Ambarish Karamchedu

Ambarish, who was born in India but has lived in Swindon, UK, since 2000, is a postgraduate researcher in Development Policy and Management. His thesis title is "Continuity, change or 'crisis'? The Political Economy of Agrarian Change in Telangana, South India from 1991-present".

On my background

Ambarish Karamchedu

I did my undergraduate degree in Geography at the University of Glasgow, then an MSc in International Development: Environment, Climate Change and Development at the Global Development Institute (GDI).

Agriculture was of particular interest to me due to its centrality as a livelihood for billions of people in developing countries. I wanted to investigate the trajectory of agricultural development and how it linked with the wider economic system, as developing countries look to shift to the service sector and industrial economies.

Piqued by this academic interest in agriculture, I did a three-month internship in Himachal Pradesh, India working for CORD, a rural development NGO. I worked on a government project on women farmer empowerment and spent time in the field looking at sustainable agricultural interventions and ways to diversify and improve the livelihood of women farmers.

It was then that I decided to further this stint by applying for a PhD after my undergraduate degree, choosing to focus on agricultural issues affecting smallholder farmers in India as I wanted to use my education to learn from farmers themselves and understand the difficulties they face on a day-to-day basis.

On my research

My research interests lie in the political economy of agricultural development and policy, observing the interaction between politics, technology and the environment, and looking at the power relations between different groups in an agrarian economy.

I am interested in interdisciplinary perspectives towards environmental change, looking at the politics, economics, history and geography behind environmental processes in agriculture.

My current research is a political economy analysis of agricultural change in Telangana, a state in South India since the early 1990s. I aim to understand the trajectories of agrarian change in the state for small and marginal farmers with less than two hectares of land.

The study hopes to learn how the context in which small and marginal farmers produce and operate in has changed in these past two decades in relation to credit, markets, technology and policy changes in the agricultural sector. More specifically, I want to look at the developments in groundwater irrigation in the state, and therefore the interaction of technology, politics and agriculture in farmers' day-to-day lives.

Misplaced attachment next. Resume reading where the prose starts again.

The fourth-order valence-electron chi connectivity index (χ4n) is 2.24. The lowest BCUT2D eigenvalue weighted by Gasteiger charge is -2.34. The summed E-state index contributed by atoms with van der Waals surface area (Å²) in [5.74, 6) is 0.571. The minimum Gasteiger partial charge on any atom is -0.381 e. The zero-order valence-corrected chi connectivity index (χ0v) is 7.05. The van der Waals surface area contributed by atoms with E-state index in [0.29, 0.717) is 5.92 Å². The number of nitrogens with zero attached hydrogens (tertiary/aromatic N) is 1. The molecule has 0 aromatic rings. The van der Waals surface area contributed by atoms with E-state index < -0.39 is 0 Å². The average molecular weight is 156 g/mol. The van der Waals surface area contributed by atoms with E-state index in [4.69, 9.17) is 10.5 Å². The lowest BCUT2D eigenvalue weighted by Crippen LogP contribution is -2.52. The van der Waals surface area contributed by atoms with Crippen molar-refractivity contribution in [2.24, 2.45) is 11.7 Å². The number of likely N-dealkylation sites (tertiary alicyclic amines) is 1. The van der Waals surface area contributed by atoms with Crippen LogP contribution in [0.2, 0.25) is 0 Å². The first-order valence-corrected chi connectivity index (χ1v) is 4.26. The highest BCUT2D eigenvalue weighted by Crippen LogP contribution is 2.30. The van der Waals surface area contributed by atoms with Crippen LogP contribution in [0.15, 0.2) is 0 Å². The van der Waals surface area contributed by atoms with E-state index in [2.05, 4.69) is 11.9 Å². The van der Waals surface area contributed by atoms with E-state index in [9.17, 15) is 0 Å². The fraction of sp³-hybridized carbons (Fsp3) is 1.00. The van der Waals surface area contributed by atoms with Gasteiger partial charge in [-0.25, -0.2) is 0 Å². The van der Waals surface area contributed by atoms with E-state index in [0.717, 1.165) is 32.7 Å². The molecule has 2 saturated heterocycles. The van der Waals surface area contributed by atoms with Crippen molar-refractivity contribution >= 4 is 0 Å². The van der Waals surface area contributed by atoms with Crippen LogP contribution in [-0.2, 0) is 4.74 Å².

I want to observe how groundwater irrigation is used, and the politics behind its usage in farming. Using ethnographic methods, I will conduct long-term fieldwork for nine months at the village level to understand the lived realities of agriculture and groundwater irrigation and observe changes over a full agricultural year from the monsoon, through to the winter and summer seasons.

On my motivation

At the time of applying, the Global Development Institute (GDI) was third in the world for Development Studies.

Moreover, I highly regarded many of the academics, including Phillip Woodhouse, Bina Agarwal and Uma Kothari. The former two are world-leading academics in agriculture and development, and therefore I wanted an opportunity to work with them during my PhD.

I applied for an ESRC scholarship at Manchester and was incredibly fortunate and grateful to receive a four-year scholarship covering my master’s degree and PhD.

Additionally, I liked Manchester as a city, as it is similar to Glasgow where I did my undergraduate degree. The city is big, has a great history, and the people are very friendly.

On my aspirations

Academia is like investigative journalism, unearthing stories and observations about the world - but the critical and theoretical rigour of a researcher allows a more detailed understanding of real-life issues.

Pursuing a career in academia allowed me to conduct long-term ethnographic fieldwork, and interact and learn from farmers' experiences and the problems they face by living in villages for long periods of time.

A PhD and subsequent academic career will also hopefully enable me to pursue advocacy opportunities to nuance and critically contribute to the debate on agricultural development and policy and to further develop theory on agricultural development and change.

I hope to complement this by looking at alternative approaches to agriculture and different farmer-led innovations that are trying to address some of the difficulties facing farmers.